How should the government respond to irresponsible journalism? The same way that governments successfully regulate the press around the world - through money and the courts. The fundamental premise is that journalists must be allowed and encouraged to print the truth. When they do not, individuals should be authorized by law to sue to redeem their reputations.
Newspapers are businesses. They need money to survive. Papers cannot afford to pay a lot of money in damages. If they lose too many defamation cases, they will go out of business. Printing the truth is in their own interests.
It's a simple and empirically successful concept. Yet in the past year only one public figure has filed a civil suit for defamation. That occurred earlier this month when Sam Rainsy sued the Cambodia Times for alleging he had committed treason.
If Rainsy wins his case, the Cambodia Times will think very carefully before printing untruthful allegations again. So will other newspapers.
In such an outcome will responsible journalists be born. Instead of using the sword, politicians should learn to use the law to tame irresponsible journalists. This would have the ancillary benefit of building respect for the rule of law and empowering the moribund court system.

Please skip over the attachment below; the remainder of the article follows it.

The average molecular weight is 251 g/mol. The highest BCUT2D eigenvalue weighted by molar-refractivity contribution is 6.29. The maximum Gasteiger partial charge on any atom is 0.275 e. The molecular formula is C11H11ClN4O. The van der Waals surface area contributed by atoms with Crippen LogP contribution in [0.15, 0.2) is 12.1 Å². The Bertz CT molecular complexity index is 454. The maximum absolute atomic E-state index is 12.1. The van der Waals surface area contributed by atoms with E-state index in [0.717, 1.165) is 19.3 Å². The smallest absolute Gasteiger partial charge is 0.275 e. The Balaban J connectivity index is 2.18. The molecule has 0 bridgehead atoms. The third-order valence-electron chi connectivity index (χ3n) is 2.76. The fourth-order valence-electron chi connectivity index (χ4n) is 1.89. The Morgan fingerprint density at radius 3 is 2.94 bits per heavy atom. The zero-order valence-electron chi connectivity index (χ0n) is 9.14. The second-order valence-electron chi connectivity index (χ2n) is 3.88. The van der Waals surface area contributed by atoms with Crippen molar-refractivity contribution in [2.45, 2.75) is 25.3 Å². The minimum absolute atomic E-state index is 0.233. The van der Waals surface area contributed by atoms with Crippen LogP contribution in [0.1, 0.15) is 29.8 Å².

It would also save the government a lot of headaches. With an expected stream of protest from international and local organizations since the draft law was released, perhaps the most poignant statement was from the Khmer Journalists Association, which said that "If the draft law is adopted by the National Assembly, the life of Khmer journalism will be endangered as a result of facing imprisonment for the written word. If this happens, political prisoners will return to the life of Cambodia."
The government should also remember that to the extent that development aid is related to human rights, it is freedom of the press which donors look at as a litmus test. Cambodia is receiving an enormous amount of foreign aid; if the human rights situation in Cambodia deteriorates and the attention of the world community moves to places like Rwanda or Bosnia, donor governments may be more willing to move their money elsewhere.
Freedom of the Press After the New Press Law
It is possible that the government does not intend to use all the weapons available to it in the draft.
Some suggest that only serious violations will be punished.